How green is ethanol made from sugarcane?

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A recent study has concluded that expanding the amount of land in Brazil used to grow sugarcane for ethanol could have serious environmental and social consequences. It could lead to more pressure on natural rainforest if sugarcane displaces other crops northwards, degraded soil and water supplies, and exploitation of workers in the industry. Brazil provides an important case-study for policy makers worldwide considering expanding biofuel production.

Brazil has invested in producing ethanol from sugarcane since the oil crisis of the 1970s. In 2007, 19 billion litres were produced, a similar quantity to the amount of corn ethanol produced in the US. The OECD estimates that ethanol production in Brazil will increase to 44 billion litres by the year 2016. This will mean a doubling of the area of land planted with sugarcane to 14 million hectares.

Sugarcane requires a period of low rainfall in its growing cycle and is grown mainly in the south-east of the country. Soya is another major crop in Brazil, covering a much larger area of 23 million hectares. Soya can be grown more easily in tropical conditions. If sugarcane expands into central areas where soya is currently cultivated, it could lead to deforestation further north, with implications for the global carbon balance. It has also been suggested that an increase in sugarcane production could also displace grazing land and increase the rate of deforestation for ranching purposes. Ethanol has been viewed as a promising biofuel, but the negative effects on natural ecosystems and social structures of those working in the industry should be taken into account. For example:

  • Soil degradation caused by erosion and compaction, which reduces soil's ability to filter water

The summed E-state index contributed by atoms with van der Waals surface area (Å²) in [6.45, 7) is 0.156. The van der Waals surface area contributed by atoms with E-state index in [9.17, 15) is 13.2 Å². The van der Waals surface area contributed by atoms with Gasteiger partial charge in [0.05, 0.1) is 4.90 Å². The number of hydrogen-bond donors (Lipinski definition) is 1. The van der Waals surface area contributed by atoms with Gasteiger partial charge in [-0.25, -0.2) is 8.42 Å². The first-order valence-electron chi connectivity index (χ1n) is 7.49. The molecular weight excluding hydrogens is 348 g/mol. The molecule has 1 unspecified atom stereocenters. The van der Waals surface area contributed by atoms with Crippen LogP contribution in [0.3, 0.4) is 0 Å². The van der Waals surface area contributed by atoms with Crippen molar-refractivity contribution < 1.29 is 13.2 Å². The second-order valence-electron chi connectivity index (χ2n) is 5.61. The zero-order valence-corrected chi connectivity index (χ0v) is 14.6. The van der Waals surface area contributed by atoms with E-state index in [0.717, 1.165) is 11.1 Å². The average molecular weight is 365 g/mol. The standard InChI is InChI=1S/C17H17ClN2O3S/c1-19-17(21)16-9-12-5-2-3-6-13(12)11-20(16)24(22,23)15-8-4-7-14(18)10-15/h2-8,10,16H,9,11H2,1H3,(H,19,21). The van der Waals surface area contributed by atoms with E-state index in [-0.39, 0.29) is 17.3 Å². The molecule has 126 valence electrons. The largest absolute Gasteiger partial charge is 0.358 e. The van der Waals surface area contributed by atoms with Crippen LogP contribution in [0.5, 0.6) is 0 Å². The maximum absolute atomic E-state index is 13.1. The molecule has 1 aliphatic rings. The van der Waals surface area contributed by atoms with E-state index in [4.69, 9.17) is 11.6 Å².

• Deterioration of wetlands, streams, rivers and reservoirs due to silt and sediment
  • Transport via silt of pollutants and chemicals
  • Banned substances such as organochlorides found in fish and sediments
  • Waste water from processing sugarcane depleting oxygen in water systems
  • Heavy use of nitrogen fertilisers leading to eutrophication of coastal water and estuaries
  • Destruction of riparian forests with impact on biodiversity
  • Air pollution caused by burning sugarcane straw

Conditions for workers harvesting the crop are also poor. Often employed by gang-leaders as short-term migrant workers from other parts of Brazil, labourers have long working days, low pay and a high death rate, with little protection through labour legislation.

The researchers say increasing ethanol production in Brazil is not a necessary or justified response to global warming if it entails the loss of natural resources. Major changes are needed to ensure expansion is sustainable and socially responsible, including:

  • Thorough environmental risk assessments for expansion to new regions such as the centre of Brazil
  • improved land-use practices to reduce pollution and soil erosion
  • protection of streams and riparian ecosystems
  • banning of sugarcane burning
  • fair working conditions
  • a more constructive approach from international stakeholders and world trade bodies to promote sustainable
  • development in countries where biofuel production is likely to increase
  • including environmental value in the price of biofuels to discourage excessive replacement of natural forest, wetlands and pastures by biofuel crops

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